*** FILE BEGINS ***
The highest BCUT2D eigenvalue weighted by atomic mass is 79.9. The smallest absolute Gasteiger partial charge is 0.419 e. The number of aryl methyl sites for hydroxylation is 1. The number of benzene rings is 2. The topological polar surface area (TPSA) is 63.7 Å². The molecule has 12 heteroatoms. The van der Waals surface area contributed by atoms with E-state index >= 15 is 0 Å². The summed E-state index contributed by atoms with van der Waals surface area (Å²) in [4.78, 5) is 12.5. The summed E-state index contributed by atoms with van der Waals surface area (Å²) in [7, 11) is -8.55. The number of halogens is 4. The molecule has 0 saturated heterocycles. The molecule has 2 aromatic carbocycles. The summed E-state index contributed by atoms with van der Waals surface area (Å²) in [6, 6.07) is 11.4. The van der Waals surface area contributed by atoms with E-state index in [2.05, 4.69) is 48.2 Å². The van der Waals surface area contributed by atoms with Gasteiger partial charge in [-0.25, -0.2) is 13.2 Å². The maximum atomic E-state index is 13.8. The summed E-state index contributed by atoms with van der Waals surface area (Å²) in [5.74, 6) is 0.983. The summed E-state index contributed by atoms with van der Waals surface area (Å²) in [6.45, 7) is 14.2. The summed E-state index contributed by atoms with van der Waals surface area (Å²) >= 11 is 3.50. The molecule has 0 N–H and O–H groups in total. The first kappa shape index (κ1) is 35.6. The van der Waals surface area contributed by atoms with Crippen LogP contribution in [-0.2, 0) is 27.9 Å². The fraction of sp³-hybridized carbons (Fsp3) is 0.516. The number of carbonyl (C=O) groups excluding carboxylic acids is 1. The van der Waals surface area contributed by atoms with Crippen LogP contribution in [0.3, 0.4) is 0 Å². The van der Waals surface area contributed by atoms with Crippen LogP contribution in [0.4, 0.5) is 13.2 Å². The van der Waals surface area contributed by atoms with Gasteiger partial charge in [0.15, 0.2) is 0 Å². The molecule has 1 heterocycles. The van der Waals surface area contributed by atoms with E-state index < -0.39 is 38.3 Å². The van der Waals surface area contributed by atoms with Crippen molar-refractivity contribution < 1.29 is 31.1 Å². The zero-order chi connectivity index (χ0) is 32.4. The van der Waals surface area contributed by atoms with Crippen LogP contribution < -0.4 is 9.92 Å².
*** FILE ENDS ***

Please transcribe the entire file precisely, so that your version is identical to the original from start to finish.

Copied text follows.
The highest BCUT2D eigenvalue weighted by atomic mass is 79.9. The smallest absolute Gasteiger partial charge is 0.419 e. The number of aryl methyl sites for hydroxylation is 1. The number of benzene rings is 2. The topological polar surface area (TPSA) is 63.7 Å². The molecule has 12 heteroatoms. The van der Waals surface area contributed by atoms with E-state index >= 15 is 0 Å². The summed E-state index contributed by atoms with van der Waals surface area (Å²) in [4.78, 5) is 12.5. The summed E-state index contributed by atoms with van der Waals surface area (Å²) in [7, 11) is -8.55. The number of halogens is 4. The molecule has 0 saturated heterocycles. The molecule has 2 aromatic carbocycles. The summed E-state index contributed by atoms with van der Waals surface area (Å²) in [6, 6.07) is 11.4. The van der Waals surface area contributed by atoms with E-state index in [2.05, 4.69) is 48.2 Å². The van der Waals surface area contributed by atoms with Gasteiger partial charge in [-0.25, -0.2) is 13.2 Å². The maximum atomic E-state index is 13.8. The summed E-state index contributed by atoms with van der Waals surface area (Å²) in [5.74, 6) is 0.983. The summed E-state index contributed by atoms with van der Waals surface area (Å²) in [6.45, 7) is 14.2. The summed E-state index contributed by atoms with van der Waals surface area (Å²) >= 11 is 3.50. The molecule has 0 N–H and O–H groups in total. The first kappa shape index (κ1) is 35.6. The van der Waals surface area contributed by atoms with Crippen LogP contribution in [-0.2, 0) is 27.9 Å². The fraction of sp³-hybridized carbons (Fsp3) is 0.516. The number of carbonyl (C=O) groups excluding carboxylic acids is 1. The van der Waals surface area contributed by atoms with Crippen LogP contribution in [0.3, 0.4) is 0 Å². The van der Waals surface area contributed by atoms with Crippen LogP contribution in [0.4, 0.5) is 13.2 Å². The van der Waals surface area contributed by atoms with Gasteiger partial charge in [0.15, 0.2) is 0 Å². The molecule has 1 heterocycles. The van der Waals surface area contributed by atoms with E-state index < -0.39 is 38.3 Å². The van der Waals surface area contributed by atoms with Crippen molar-refractivity contribution < 1.29 is 31.1 Å². The zero-order chi connectivity index (χ0) is 32.4. The van der Waals surface area contributed by atoms with Crippen LogP contribution < -0.4 is 9.92 Å².